Scaling out is achieved by adding more servers. Scaling out delivers high performance when an application’s throughput requirements exceed an individual system’s capabilities. By distributing resources across multiple systems, you can reduce contention for these resources and improve availability. Clustering and system services, such as reliable transaction message queuing, allow applications to scale out in this manner. Software scalability depends on a cluster of multiple moderately performing machines working in tandem. NLB, in conjunction with the use of clustering, is part of the scaling out approach to upgrading. The greater the number of machines involved in the load balancing scenario, the higher the throughput of the overall server farm.

Scaling out allows you to add capacity by adding more Web servers to an existing cluster or by adding more clusters. Although more expensive than upgrading a server, adding a server often gives a bigger performance increase and confers operational flexibility.

Making a Decision

The process for planning your network’s capacity requirements includes a number of steps. In each step you must make decisions about your site’s operations. Table 7.11 describes many of the considerations you should take into account for each step.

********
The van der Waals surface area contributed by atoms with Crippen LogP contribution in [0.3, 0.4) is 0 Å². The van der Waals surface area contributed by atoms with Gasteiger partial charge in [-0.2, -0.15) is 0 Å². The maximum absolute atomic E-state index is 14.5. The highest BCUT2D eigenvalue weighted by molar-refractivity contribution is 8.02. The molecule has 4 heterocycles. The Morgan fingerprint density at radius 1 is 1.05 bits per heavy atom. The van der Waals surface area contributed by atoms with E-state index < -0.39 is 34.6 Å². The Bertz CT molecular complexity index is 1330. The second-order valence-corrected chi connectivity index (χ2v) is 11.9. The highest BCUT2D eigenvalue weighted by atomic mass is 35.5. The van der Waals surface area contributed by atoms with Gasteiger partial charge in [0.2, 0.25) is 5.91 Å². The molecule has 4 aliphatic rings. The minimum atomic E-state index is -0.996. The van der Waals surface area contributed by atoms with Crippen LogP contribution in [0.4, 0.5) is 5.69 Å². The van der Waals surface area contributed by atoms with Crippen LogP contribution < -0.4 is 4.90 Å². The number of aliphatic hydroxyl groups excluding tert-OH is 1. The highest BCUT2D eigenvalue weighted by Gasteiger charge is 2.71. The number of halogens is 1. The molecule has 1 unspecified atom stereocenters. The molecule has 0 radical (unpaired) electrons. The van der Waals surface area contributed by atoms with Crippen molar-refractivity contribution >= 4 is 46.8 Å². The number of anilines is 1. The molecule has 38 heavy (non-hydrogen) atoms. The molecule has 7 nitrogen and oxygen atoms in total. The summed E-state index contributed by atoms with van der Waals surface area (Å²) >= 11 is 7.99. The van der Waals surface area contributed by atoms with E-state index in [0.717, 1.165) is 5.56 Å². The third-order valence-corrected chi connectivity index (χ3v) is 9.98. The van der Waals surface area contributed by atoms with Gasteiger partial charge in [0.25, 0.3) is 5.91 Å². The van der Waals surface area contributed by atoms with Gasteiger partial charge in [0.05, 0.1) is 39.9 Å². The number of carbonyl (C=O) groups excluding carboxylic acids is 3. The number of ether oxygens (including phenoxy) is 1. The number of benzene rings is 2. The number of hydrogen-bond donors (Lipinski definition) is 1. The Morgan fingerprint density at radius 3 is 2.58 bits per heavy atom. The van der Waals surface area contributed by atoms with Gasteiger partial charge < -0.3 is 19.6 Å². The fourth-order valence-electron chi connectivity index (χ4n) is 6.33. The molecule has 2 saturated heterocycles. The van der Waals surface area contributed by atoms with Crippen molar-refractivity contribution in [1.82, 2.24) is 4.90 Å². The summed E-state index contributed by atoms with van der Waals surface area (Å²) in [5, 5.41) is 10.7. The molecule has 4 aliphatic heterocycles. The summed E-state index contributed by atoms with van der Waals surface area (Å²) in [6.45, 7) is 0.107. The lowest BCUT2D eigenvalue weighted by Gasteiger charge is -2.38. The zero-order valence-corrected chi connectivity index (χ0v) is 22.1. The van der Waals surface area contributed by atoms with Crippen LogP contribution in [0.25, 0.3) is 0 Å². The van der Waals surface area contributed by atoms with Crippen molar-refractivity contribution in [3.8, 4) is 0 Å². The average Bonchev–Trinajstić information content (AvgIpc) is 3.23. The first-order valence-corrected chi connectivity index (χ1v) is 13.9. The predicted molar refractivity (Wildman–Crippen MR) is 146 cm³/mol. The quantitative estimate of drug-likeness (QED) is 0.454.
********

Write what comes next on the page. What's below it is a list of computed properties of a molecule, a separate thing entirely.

Table 7.11 Capacity Planning

Step Description

Determining the purpose and type of site

You must decide on the type of site, such as transactional, e-commerce, or information. You must also decide whether the site will have dynamic (as opposed to static) content, and if so, how that content will be delivered. For example, will you be using ASP or ISAPI?

Identifying the user base

You must determine how many people will be using the site concurrently.

Determining hardware needs

You must base your hardware requirements on the number of anticipated concurrent users at peak usage times. To get the processor power you need, you can add additional processors to each server or add more servers. You should also ensure that you have plenty of RAM to avoid having to swap pages into memory. Decisions about disk storage strategies must balance the cost of equipment against the consequences of a loss of data.